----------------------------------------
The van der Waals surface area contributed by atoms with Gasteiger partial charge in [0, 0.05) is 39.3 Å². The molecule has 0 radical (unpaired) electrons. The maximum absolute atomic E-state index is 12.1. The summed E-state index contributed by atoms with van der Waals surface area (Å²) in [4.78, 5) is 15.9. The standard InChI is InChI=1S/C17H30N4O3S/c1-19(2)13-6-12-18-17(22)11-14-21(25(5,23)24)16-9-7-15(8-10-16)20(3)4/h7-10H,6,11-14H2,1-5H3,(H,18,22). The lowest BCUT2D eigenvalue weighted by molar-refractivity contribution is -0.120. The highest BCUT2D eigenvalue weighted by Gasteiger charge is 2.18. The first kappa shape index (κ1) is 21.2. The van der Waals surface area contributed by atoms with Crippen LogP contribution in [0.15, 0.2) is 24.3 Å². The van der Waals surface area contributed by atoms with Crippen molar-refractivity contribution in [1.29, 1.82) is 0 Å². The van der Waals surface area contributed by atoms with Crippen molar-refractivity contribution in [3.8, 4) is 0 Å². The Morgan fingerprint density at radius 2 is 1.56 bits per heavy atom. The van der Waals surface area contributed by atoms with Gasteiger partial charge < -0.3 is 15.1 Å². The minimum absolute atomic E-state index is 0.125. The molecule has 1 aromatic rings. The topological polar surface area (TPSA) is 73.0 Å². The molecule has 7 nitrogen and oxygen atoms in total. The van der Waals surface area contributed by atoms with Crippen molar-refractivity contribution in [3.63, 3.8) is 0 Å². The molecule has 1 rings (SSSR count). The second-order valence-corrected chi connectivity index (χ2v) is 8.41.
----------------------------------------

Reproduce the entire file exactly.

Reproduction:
The van der Waals surface area contributed by atoms with Gasteiger partial charge in [0, 0.05) is 39.3 Å². The molecule has 0 radical (unpaired) electrons. The maximum absolute atomic E-state index is 12.1. The summed E-state index contributed by atoms with van der Waals surface area (Å²) in [4.78, 5) is 15.9. The standard InChI is InChI=1S/C17H30N4O3S/c1-19(2)13-6-12-18-17(22)11-14-21(25(5,23)24)16-9-7-15(8-10-16)20(3)4/h7-10H,6,11-14H2,1-5H3,(H,18,22). The lowest BCUT2D eigenvalue weighted by molar-refractivity contribution is -0.120. The highest BCUT2D eigenvalue weighted by Gasteiger charge is 2.18. The first kappa shape index (κ1) is 21.2. The van der Waals surface area contributed by atoms with Crippen LogP contribution in [0.15, 0.2) is 24.3 Å². The van der Waals surface area contributed by atoms with Crippen molar-refractivity contribution in [1.29, 1.82) is 0 Å². The van der Waals surface area contributed by atoms with Crippen molar-refractivity contribution in [3.8, 4) is 0 Å². The Morgan fingerprint density at radius 2 is 1.56 bits per heavy atom. The van der Waals surface area contributed by atoms with Gasteiger partial charge < -0.3 is 15.1 Å². The minimum absolute atomic E-state index is 0.125. The molecule has 1 aromatic rings. The topological polar surface area (TPSA) is 73.0 Å². The molecule has 7 nitrogen and oxygen atoms in total. The van der Waals surface area contributed by atoms with Crippen molar-refractivity contribution in [3.63, 3.8) is 0 Å². The molecule has 1 rings (SSSR count). The second-order valence-corrected chi connectivity index (χ2v) is 8.41.